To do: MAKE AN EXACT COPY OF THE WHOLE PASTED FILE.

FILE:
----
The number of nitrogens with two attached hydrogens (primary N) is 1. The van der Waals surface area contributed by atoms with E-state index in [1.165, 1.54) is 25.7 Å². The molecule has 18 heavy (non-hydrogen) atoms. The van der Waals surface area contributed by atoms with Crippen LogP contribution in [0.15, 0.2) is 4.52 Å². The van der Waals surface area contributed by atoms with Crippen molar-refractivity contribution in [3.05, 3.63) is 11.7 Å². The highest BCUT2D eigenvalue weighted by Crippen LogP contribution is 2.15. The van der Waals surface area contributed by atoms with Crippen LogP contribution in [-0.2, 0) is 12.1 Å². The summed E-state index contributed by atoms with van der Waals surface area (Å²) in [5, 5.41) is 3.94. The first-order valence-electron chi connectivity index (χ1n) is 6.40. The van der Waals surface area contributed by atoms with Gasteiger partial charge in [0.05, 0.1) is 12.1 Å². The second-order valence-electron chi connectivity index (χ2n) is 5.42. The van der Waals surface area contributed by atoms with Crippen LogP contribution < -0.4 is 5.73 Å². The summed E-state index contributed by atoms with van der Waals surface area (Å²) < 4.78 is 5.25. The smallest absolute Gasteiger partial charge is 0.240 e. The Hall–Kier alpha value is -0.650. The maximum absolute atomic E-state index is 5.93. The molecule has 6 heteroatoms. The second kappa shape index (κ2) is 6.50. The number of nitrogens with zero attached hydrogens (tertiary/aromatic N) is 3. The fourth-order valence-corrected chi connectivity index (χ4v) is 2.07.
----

The number of nitrogens with two attached hydrogens (primary N) is 1. The van der Waals surface area contributed by atoms with E-state index in [1.165, 1.54) is 25.7 Å². The molecule has 18 heavy (non-hydrogen) atoms. The van der Waals surface area contributed by atoms with Crippen LogP contribution in [0.15, 0.2) is 4.52 Å². The van der Waals surface area contributed by atoms with Crippen molar-refractivity contribution in [3.05, 3.63) is 11.7 Å². The highest BCUT2D eigenvalue weighted by Crippen LogP contribution is 2.15. The van der Waals surface area contributed by atoms with Crippen LogP contribution in [-0.2, 0) is 12.1 Å². The summed E-state index contributed by atoms with van der Waals surface area (Å²) in [5, 5.41) is 3.94. The first-order valence-electron chi connectivity index (χ1n) is 6.40. The van der Waals surface area contributed by atoms with Gasteiger partial charge in [0.05, 0.1) is 12.1 Å². The second-order valence-electron chi connectivity index (χ2n) is 5.42. The van der Waals surface area contributed by atoms with Crippen LogP contribution < -0.4 is 5.73 Å². The summed E-state index contributed by atoms with van der Waals surface area (Å²) < 4.78 is 5.25. The smallest absolute Gasteiger partial charge is 0.240 e. The Hall–Kier alpha value is -0.650. The maximum absolute atomic E-state index is 5.93. The molecule has 6 heteroatoms. The second kappa shape index (κ2) is 6.50. The number of nitrogens with zero attached hydrogens (tertiary/aromatic N) is 3. The fourth-order valence-corrected chi connectivity index (χ4v) is 2.07.